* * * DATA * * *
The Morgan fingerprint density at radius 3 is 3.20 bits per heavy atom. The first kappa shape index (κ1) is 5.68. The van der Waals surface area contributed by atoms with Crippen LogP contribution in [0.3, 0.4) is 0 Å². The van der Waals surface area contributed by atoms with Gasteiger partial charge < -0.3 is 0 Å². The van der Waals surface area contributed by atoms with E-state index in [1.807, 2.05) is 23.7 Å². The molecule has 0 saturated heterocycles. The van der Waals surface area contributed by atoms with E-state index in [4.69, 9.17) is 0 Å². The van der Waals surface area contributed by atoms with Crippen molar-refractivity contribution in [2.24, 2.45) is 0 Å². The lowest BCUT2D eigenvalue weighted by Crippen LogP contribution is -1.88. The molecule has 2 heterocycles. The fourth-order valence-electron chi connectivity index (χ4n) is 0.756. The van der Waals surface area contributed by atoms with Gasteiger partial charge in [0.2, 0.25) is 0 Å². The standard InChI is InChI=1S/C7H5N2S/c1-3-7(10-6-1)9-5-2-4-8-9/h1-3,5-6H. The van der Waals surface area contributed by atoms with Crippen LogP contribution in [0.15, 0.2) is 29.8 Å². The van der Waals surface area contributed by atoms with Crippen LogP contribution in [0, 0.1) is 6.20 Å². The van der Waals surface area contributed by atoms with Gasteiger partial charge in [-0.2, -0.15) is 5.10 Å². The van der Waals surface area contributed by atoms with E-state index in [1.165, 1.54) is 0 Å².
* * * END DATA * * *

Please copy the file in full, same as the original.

The Morgan fingerprint density at radius 3 is 3.20 bits per heavy atom. The first kappa shape index (κ1) is 5.68. The van der Waals surface area contributed by atoms with Crippen LogP contribution in [0.3, 0.4) is 0 Å². The van der Waals surface area contributed by atoms with Gasteiger partial charge < -0.3 is 0 Å². The van der Waals surface area contributed by atoms with E-state index in [1.807, 2.05) is 23.7 Å². The molecule has 0 saturated heterocycles. The van der Waals surface area contributed by atoms with E-state index in [4.69, 9.17) is 0 Å². The van der Waals surface area contributed by atoms with Crippen molar-refractivity contribution in [2.24, 2.45) is 0 Å². The lowest BCUT2D eigenvalue weighted by Crippen LogP contribution is -1.88. The molecule has 2 heterocycles. The fourth-order valence-electron chi connectivity index (χ4n) is 0.756. The van der Waals surface area contributed by atoms with Gasteiger partial charge in [0.2, 0.25) is 0 Å². The standard InChI is InChI=1S/C7H5N2S/c1-3-7(10-6-1)9-5-2-4-8-9/h1-3,5-6H. The van der Waals surface area contributed by atoms with Crippen LogP contribution in [0.15, 0.2) is 29.8 Å². The van der Waals surface area contributed by atoms with Crippen LogP contribution in [0, 0.1) is 6.20 Å². The van der Waals surface area contributed by atoms with Gasteiger partial charge in [-0.2, -0.15) is 5.10 Å². The van der Waals surface area contributed by atoms with E-state index in [1.165, 1.54) is 0 Å².